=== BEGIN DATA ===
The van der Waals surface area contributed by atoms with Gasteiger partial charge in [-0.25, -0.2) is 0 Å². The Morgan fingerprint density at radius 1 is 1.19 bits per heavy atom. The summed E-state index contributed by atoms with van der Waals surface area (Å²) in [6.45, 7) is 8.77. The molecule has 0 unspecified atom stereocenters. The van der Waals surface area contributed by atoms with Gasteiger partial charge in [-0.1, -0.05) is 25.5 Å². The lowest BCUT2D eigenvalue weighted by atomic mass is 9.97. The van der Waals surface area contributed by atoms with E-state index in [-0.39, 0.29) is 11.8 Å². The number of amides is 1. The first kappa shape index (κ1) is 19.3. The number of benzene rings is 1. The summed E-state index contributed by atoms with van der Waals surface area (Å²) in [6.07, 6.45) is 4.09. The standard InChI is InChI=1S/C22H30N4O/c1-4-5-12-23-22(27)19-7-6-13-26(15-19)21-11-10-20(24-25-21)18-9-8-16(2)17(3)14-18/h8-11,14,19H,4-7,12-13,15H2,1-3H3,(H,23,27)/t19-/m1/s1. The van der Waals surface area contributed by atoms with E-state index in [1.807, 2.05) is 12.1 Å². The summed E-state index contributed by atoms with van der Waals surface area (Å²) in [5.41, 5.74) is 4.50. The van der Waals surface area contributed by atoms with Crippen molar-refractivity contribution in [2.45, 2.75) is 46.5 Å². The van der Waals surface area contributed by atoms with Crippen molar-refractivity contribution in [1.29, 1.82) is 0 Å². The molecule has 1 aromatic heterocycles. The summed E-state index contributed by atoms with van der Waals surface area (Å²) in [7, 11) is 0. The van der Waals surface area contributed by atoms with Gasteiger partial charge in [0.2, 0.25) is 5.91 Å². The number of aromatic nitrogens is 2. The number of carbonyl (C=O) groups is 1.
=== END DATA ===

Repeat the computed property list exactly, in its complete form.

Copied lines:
The van der Waals surface area contributed by atoms with Gasteiger partial charge in [-0.25, -0.2) is 0 Å². The Morgan fingerprint density at radius 1 is 1.19 bits per heavy atom. The summed E-state index contributed by atoms with van der Waals surface area (Å²) in [6.45, 7) is 8.77. The molecule has 0 unspecified atom stereocenters. The van der Waals surface area contributed by atoms with Gasteiger partial charge in [-0.1, -0.05) is 25.5 Å². The lowest BCUT2D eigenvalue weighted by atomic mass is 9.97. The van der Waals surface area contributed by atoms with E-state index in [-0.39, 0.29) is 11.8 Å². The number of amides is 1. The first kappa shape index (κ1) is 19.3. The number of benzene rings is 1. The summed E-state index contributed by atoms with van der Waals surface area (Å²) in [6.07, 6.45) is 4.09. The standard InChI is InChI=1S/C22H30N4O/c1-4-5-12-23-22(27)19-7-6-13-26(15-19)21-11-10-20(24-25-21)18-9-8-16(2)17(3)14-18/h8-11,14,19H,4-7,12-13,15H2,1-3H3,(H,23,27)/t19-/m1/s1. The van der Waals surface area contributed by atoms with E-state index in [1.807, 2.05) is 12.1 Å². The summed E-state index contributed by atoms with van der Waals surface area (Å²) in [5.41, 5.74) is 4.50. The van der Waals surface area contributed by atoms with Crippen molar-refractivity contribution in [2.45, 2.75) is 46.5 Å². The van der Waals surface area contributed by atoms with Crippen molar-refractivity contribution in [1.29, 1.82) is 0 Å². The molecule has 1 aromatic heterocycles. The summed E-state index contributed by atoms with van der Waals surface area (Å²) in [7, 11) is 0. The van der Waals surface area contributed by atoms with Gasteiger partial charge in [0.2, 0.25) is 5.91 Å². The number of aromatic nitrogens is 2. The number of carbonyl (C=O) groups is 1.